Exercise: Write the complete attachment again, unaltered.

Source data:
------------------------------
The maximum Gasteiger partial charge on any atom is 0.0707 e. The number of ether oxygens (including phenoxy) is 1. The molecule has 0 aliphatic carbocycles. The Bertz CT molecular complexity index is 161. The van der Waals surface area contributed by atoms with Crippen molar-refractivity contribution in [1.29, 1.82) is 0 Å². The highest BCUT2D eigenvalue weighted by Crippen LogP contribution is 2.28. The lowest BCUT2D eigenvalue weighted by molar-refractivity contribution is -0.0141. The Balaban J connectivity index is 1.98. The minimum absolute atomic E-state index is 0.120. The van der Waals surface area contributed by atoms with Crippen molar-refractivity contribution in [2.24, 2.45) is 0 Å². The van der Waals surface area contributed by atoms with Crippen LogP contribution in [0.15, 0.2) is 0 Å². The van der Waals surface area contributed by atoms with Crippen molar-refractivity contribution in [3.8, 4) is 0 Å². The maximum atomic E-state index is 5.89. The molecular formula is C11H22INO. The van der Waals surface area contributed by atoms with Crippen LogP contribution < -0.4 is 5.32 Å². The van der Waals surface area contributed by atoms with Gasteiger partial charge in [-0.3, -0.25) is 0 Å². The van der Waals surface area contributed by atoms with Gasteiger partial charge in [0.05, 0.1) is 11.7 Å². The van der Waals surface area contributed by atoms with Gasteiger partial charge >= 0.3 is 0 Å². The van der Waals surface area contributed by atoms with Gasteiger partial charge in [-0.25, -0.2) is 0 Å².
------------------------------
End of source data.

The maximum Gasteiger partial charge on any atom is 0.0707 e. The number of ether oxygens (including phenoxy) is 1. The molecule has 0 aliphatic carbocycles. The Bertz CT molecular complexity index is 161. The van der Waals surface area contributed by atoms with Crippen molar-refractivity contribution in [1.29, 1.82) is 0 Å². The highest BCUT2D eigenvalue weighted by Crippen LogP contribution is 2.28. The lowest BCUT2D eigenvalue weighted by molar-refractivity contribution is -0.0141. The Balaban J connectivity index is 1.98. The minimum absolute atomic E-state index is 0.120. The van der Waals surface area contributed by atoms with Crippen molar-refractivity contribution in [2.24, 2.45) is 0 Å². The van der Waals surface area contributed by atoms with Crippen LogP contribution in [0.15, 0.2) is 0 Å². The van der Waals surface area contributed by atoms with Crippen molar-refractivity contribution in [3.8, 4) is 0 Å². The maximum atomic E-state index is 5.89. The molecular formula is C11H22INO. The van der Waals surface area contributed by atoms with Crippen LogP contribution < -0.4 is 5.32 Å². The van der Waals surface area contributed by atoms with Gasteiger partial charge in [-0.3, -0.25) is 0 Å². The van der Waals surface area contributed by atoms with Gasteiger partial charge in [0.05, 0.1) is 11.7 Å². The van der Waals surface area contributed by atoms with Gasteiger partial charge >= 0.3 is 0 Å². The van der Waals surface area contributed by atoms with Gasteiger partial charge in [-0.25, -0.2) is 0 Å².